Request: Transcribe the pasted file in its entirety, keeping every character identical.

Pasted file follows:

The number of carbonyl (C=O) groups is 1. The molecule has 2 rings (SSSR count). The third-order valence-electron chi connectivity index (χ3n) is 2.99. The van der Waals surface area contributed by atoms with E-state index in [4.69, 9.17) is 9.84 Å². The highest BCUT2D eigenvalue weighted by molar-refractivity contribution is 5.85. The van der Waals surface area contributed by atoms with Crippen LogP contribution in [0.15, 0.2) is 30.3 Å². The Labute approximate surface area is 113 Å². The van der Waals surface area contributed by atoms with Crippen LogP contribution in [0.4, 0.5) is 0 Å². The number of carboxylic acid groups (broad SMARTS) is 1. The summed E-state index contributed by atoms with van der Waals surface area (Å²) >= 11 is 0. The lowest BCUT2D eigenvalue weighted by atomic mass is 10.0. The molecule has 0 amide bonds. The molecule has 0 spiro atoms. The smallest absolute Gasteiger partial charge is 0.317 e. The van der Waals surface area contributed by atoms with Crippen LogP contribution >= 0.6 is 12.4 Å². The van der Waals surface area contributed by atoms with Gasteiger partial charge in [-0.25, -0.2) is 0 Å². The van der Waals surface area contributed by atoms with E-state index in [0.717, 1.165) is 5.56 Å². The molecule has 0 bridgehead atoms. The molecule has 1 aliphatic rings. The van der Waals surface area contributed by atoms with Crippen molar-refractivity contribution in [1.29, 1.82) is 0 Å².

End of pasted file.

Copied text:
The number of carbonyl (C=O) groups is 1. The molecule has 2 rings (SSSR count). The third-order valence-electron chi connectivity index (χ3n) is 2.99. The van der Waals surface area contributed by atoms with E-state index in [4.69, 9.17) is 9.84 Å². The highest BCUT2D eigenvalue weighted by molar-refractivity contribution is 5.85. The van der Waals surface area contributed by atoms with Crippen LogP contribution in [0.15, 0.2) is 30.3 Å². The Labute approximate surface area is 113 Å². The van der Waals surface area contributed by atoms with Crippen LogP contribution in [0.4, 0.5) is 0 Å². The number of carboxylic acid groups (broad SMARTS) is 1. The summed E-state index contributed by atoms with van der Waals surface area (Å²) >= 11 is 0. The lowest BCUT2D eigenvalue weighted by atomic mass is 10.0. The molecule has 0 amide bonds. The molecule has 0 spiro atoms. The smallest absolute Gasteiger partial charge is 0.317 e. The van der Waals surface area contributed by atoms with Crippen LogP contribution >= 0.6 is 12.4 Å². The van der Waals surface area contributed by atoms with Gasteiger partial charge in [-0.25, -0.2) is 0 Å². The van der Waals surface area contributed by atoms with E-state index in [0.717, 1.165) is 5.56 Å². The molecule has 0 bridgehead atoms. The molecule has 1 aliphatic rings. The van der Waals surface area contributed by atoms with Crippen molar-refractivity contribution in [1.29, 1.82) is 0 Å².